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Working for nothing: personality, time allocation and earnings in the UK.

Della Giusta, Marina and Jewell, Sarah (2018): Working for nothing: personality, time allocation and earnings in the UK.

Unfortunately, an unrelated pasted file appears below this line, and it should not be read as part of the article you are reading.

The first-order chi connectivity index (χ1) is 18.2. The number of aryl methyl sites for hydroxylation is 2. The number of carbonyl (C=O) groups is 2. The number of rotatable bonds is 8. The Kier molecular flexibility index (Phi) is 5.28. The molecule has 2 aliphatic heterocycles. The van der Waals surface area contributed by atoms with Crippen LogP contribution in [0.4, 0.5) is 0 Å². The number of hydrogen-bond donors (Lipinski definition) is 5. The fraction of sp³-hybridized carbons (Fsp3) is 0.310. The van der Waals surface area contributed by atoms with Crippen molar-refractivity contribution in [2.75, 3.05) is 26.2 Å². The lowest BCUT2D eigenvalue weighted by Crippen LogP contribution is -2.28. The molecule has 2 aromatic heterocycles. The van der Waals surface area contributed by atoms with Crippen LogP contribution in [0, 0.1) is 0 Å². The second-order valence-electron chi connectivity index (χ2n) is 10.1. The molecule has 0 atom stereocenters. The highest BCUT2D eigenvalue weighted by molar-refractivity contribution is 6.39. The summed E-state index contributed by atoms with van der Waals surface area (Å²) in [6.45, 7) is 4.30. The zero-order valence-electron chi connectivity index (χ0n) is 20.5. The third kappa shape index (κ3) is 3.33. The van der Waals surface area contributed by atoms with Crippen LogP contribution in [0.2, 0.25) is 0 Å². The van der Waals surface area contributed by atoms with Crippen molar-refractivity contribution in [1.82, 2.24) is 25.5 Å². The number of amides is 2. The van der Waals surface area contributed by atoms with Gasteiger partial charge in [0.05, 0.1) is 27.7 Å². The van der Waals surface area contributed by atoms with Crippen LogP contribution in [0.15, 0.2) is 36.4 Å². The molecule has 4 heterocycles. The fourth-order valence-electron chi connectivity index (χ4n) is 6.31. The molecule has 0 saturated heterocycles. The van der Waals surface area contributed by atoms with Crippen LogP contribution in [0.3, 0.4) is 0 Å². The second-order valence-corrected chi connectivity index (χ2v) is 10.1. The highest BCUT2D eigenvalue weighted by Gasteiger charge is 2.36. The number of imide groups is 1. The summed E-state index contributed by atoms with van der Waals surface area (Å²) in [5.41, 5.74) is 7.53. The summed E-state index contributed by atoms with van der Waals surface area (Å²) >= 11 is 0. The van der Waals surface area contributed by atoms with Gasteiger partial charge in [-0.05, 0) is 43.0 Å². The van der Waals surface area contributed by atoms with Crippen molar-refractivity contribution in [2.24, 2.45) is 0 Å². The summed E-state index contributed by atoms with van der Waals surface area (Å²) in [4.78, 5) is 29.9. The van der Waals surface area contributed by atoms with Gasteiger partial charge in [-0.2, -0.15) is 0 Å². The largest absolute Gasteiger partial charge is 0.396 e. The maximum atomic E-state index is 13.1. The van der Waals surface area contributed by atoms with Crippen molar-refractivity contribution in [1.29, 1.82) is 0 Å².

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The UK has historically had some of the longest average working hours in the EU (Hogart et al, 2007), and the TUC reports that unpaid overtime is rife in the UK labour market (TUC, 2017). Supply side explanations have instead focused on peer pressure and status races, preference for work over family, and strong work identity (Hochschild, 1997; Besley and Gathak, 2008; Bryan and Nandi, 2015). Here we focus on personality traits, which have been studied in connection with occupational choice, labour market outcomes, participation, job performance, and absenteeism, and investigate their relationship with working hours. We make use of all seven available waves of the Understanding Society Survey and ask in particular whether certain personality types are more systematically associated with long working hours and experiencing time pressures and whether there are personality premia and penalties across the wage distribution. We find that particular personality types are more prone to working longer hours and experiencing time pressures. These effects are significant and bigger than some of the conventional variables such as human capital and, for women, the presence of small children. Whilst the effect of most personality traits is consistent with a rational theory of time allocation, we also find that neuroticism is instead associated with inconsistent behaviour (working fewer paid and more unpaid hours). In terms of personality payoffs, we find that neuroticism carries a penalty across the wage distribution, conscientiousness pays off (and more so at the top for men), extraversion pays off for women (and more so at the top), and, finally, that it really does not pay to be nice: agreeableness carries a penalty, and particularly so at the top of the wage distribution.

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